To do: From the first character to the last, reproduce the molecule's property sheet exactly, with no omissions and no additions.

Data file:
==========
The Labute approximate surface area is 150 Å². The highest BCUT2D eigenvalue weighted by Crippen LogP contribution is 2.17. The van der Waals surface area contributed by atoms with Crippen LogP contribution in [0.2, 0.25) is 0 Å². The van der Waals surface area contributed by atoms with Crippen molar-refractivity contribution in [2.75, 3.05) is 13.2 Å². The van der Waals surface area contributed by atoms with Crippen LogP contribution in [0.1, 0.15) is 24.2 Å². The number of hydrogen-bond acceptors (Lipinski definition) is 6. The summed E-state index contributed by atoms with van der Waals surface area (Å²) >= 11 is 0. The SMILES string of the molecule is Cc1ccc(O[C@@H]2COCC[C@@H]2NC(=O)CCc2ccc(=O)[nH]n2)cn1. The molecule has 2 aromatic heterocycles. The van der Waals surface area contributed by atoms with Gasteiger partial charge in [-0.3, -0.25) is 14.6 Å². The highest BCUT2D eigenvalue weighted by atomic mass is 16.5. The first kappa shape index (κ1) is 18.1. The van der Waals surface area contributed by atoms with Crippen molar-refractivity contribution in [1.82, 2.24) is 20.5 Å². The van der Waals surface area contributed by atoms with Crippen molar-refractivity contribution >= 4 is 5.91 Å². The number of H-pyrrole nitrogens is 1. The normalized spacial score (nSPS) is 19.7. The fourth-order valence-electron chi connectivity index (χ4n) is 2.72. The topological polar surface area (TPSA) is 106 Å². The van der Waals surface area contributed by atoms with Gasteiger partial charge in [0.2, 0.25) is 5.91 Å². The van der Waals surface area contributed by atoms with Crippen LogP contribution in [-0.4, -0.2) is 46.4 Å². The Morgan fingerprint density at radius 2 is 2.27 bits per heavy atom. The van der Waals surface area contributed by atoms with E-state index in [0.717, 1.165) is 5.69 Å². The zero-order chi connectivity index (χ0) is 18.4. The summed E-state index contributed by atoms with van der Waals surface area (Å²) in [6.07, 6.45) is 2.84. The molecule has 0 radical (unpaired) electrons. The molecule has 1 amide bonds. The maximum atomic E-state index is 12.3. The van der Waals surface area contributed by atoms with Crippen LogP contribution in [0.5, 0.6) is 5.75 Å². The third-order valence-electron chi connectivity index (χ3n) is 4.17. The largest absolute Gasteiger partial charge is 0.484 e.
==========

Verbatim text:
The Labute approximate surface area is 150 Å². The highest BCUT2D eigenvalue weighted by Crippen LogP contribution is 2.17. The van der Waals surface area contributed by atoms with Crippen LogP contribution in [0.2, 0.25) is 0 Å². The van der Waals surface area contributed by atoms with Crippen molar-refractivity contribution in [2.75, 3.05) is 13.2 Å². The van der Waals surface area contributed by atoms with Crippen LogP contribution in [0.1, 0.15) is 24.2 Å². The number of hydrogen-bond acceptors (Lipinski definition) is 6. The summed E-state index contributed by atoms with van der Waals surface area (Å²) >= 11 is 0. The SMILES string of the molecule is Cc1ccc(O[C@@H]2COCC[C@@H]2NC(=O)CCc2ccc(=O)[nH]n2)cn1. The molecule has 2 aromatic heterocycles. The van der Waals surface area contributed by atoms with Gasteiger partial charge in [-0.3, -0.25) is 14.6 Å². The highest BCUT2D eigenvalue weighted by atomic mass is 16.5. The first kappa shape index (κ1) is 18.1. The van der Waals surface area contributed by atoms with Crippen molar-refractivity contribution in [1.82, 2.24) is 20.5 Å². The van der Waals surface area contributed by atoms with Crippen molar-refractivity contribution >= 4 is 5.91 Å². The number of H-pyrrole nitrogens is 1. The normalized spacial score (nSPS) is 19.7. The fourth-order valence-electron chi connectivity index (χ4n) is 2.72. The topological polar surface area (TPSA) is 106 Å². The van der Waals surface area contributed by atoms with Gasteiger partial charge in [0.2, 0.25) is 5.91 Å². The van der Waals surface area contributed by atoms with Crippen LogP contribution in [-0.4, -0.2) is 46.4 Å². The Morgan fingerprint density at radius 2 is 2.27 bits per heavy atom. The van der Waals surface area contributed by atoms with E-state index in [0.717, 1.165) is 5.69 Å². The zero-order chi connectivity index (χ0) is 18.4. The summed E-state index contributed by atoms with van der Waals surface area (Å²) in [6.07, 6.45) is 2.84. The molecule has 0 radical (unpaired) electrons. The molecule has 1 amide bonds. The maximum atomic E-state index is 12.3. The van der Waals surface area contributed by atoms with Crippen LogP contribution in [0.5, 0.6) is 5.75 Å². The third-order valence-electron chi connectivity index (χ3n) is 4.17. The largest absolute Gasteiger partial charge is 0.484 e.